Table 2: Catalytic EG glycolysis of PET by metal acetates or other soluble metal salts.
|1||PET bottle chips||Zn(OAc)2||5:1||196||n.a.f||85.6g||27.0|||
|7||PET bottle flakes||Zn(OAc)2||5:1||196i||97.1||80.3||73.7|||
|9||PET pellets||Zn POMj||4:1||185||100||84.1||1292.3|||
aEG as solvent. bReaction temperature. cPET conversion. dSelectivity to BHET. eTurnover frequency calculated based on PET repetition units and moles of metal catalyst. fNot available. gBHET yield (%). hSolvent DMSO/EG 2:1, w/w. iMicrowave irradiation 500 W. jZn polyoxometalate formula K6SiW11ZnO39(H2O).
In addition to soluble catalysts, metal-containing insoluble materials, namely solid acid catalysts, were developed for the glycolytic depolymerisation of PET by EG. Representative data are summarised in Table 3, wherein the catalyst productivity is reported for comparison as molBHET⋅gcat.−1⋅h−1. Despite that both catalyst and PET were insoluble in EG at the reaction temperature, most systems displayed substantial activity. Thus, sulfated titania, zinc oxide and mixed oxides (SO42−/TiO2, SO42−/ZnO and SO42−/ZnO–TiO2) were prepared, showing the amount of Lewis acid sites and the high surface area of the solid material to be critical in affecting the catalytic efficiency . Best results were obtained for the binary oxide SO42−/ZnO–TiO2 calcined at 200–300 °C (surface area 192 m2⋅g−1, density of acidic sites 4.34 mmol⋅g−1), which provided BHET in 73% selectivity at full PET conversion at 180 °C reaction temperature and a moderate excess of EG (5.5:1, w/w, Table 3, entry 1). The formation of a significant amount of oligomers was detected. The catalyst could be recovered by centrifugation and reused over four cycles with no efficiency decay. Similar effects were reported for Zn-substituted titanate nanotube (TiNT) catalysts [212,213]. Therein, a positive role of Zn2+ Lewis acid sites was demonstrated by the higher efficiency compared to the Na+ catalyst counterpart (Table 3, entry 2 vs entry 3), whilst a high surface area around 150 m2⋅g−1 was proposed to increase the number of exposed sites . Zn@TiNT afforded BHET in 87% yield at 196 °C reaction temperature. TiNT have received significant general interest in heterogeneous catalysis because of the better active-site-accessibility compared to 2D materials, thanks to a typical 8–16 nm outer diameter tubular morphology [215,216] and the potential for facile metal doping via ion-exchange of the solid support [217,218]. Lewis acid-type catalytic activity was also postulated for γ-Fe2O3 NPs, which provided BHET in 90% yield at 300 °C (Table 3, entry 4) . Therein, thanks to the superparamagnetic properties, easy recovery of the highly dispersed solid catalyst (11 nm size) was possible by application of a magnetic field. The catalyst could be reused over ten cycles without significant activity loss. Other solid-supported nanostructured metal oxides were tested as catalysts for PET glycolysis. Thus, a graphene oxide (GO)–Mn3O4 nanocomposite (Table 3, entry 5)  and silica NPs-supported Mn3O4  resulted in a good yield of BHET (>90%), however, at a high reaction temperature. A zinc manganite spinel ZnMn2O4 gave BHET in 92% yield at 260 °C and 5 atm pressure (Table 3, entry 6) . On the other hand, amphoteric solid catalysts have also shown usability in EG depolymerisation of PET. For instance, a BHET yield of 75% was achieved over (Mg–Zn)–Al-layered double hydroxides (LDH) catalysts at 196 °C (Table 2, entry 7) . A cooperative mechanism was proposed in which Lewis acid sites (Mg2+, Al3+, Zn2+) activate the C=O ester bond, while the basic sites (OH−) deprotonate EG, enhancing the nucleophilic cleavage of the ester unit .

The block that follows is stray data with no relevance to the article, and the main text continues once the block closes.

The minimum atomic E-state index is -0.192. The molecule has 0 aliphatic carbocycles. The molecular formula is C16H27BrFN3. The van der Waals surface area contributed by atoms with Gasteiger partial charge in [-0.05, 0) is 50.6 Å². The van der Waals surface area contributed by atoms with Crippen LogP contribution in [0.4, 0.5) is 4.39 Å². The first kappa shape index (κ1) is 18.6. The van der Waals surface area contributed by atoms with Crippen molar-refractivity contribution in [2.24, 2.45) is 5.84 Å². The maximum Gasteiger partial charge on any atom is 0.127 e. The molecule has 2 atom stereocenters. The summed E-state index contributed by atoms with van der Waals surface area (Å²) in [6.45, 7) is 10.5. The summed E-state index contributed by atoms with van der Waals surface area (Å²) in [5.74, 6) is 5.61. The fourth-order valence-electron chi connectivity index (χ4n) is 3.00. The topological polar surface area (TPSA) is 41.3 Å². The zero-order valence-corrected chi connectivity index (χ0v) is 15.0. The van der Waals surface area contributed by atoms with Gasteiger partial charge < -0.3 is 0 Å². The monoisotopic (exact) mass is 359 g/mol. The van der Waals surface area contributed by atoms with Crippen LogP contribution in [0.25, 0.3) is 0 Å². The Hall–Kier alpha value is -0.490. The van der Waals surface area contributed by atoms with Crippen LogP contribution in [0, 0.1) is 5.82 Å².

Table 3: Glycolysis of PET using EG and insoluble, solid-supported metal catalysts.
|2||PET bottle grains||Zn@TiNT||4:1||196||99||87.0||0.45|||
|3||PET bottle grains||Na@TiNT||4:1||196||99||80.1||0.42|||
|7||PET pellets||(Mg–Zn)–Al LDH||10:1||196||100||75.0||0.13|||
aReaction temperature. bPET conversion. cSelectivity to BHET. dCatalyst productivity calculated based on PET repetition units, moles of BHET and grams of solid catalyst.
Notably, the depolymerisation of PET by EG was also reported using metal-containing catalysts in the form of ionic liquids (ILs) . Advantages of metallated ILs include low flammability, high thermal stability and versatility. However, their “greenness” and toxicity are still debated [225,226]. Thus, amim[ZnCl3] (amin = 1-allyl-3-methylimidazolium, Table 4, entry 1)  and amim[ZnCl3] (bmim = 1-butyl-3-methylimidazolium, Table 4, entry 2)  were recently studied, showing higher catalytic activity compared to metal-free ionic liquids (i.e., bmim chloride), the conventional catalysts (i.e., ZnCl2, Zn(OAc)2) or the analogous Mn, Co and Cu ionic liquids. Typically, 80–85% BHET yields were observed for metallated ILs, while under the same experimental conditions, ZnCl2 gave BHET in ≈70% yield (Table 4, entry 5). Similar results were reported for the bmim2[MCl4] (M = Cr, Fe, Co, Zn, Ni, Cu) catalysts, wherein the cobalt derivative resulted in the best performance (Table 4, entry 3) . Based on infrared studies, the higher catalytic activities of the metallated ILs was attributed to their higher Lewis acidity compared to both the metal-free catalysts and the metal salts. A mechanism was therefore proposed in which a synergistic effect of the metallated ILs takes place, based on the activation of the C=O bond by the IL Lewis acid cation and of the hydroxy group in EG by the IL anion (Scheme 6). The IL catalysts could be easily separated by distillation and reused up to six times with no significant efficiency drop. Catalytic glycolysis by heterogenised, metallated ionic liquids was also investigated , however, showing a lower performance compared to the soluble systems. Thus, PET pellets were fully converted by a bmim[Fe(OAc)3] catalyst immobilised onto bentonite, affording BHET in 44% yield (Table 4, entry 4) . The solid catalyst could be recovered by filtration and reused.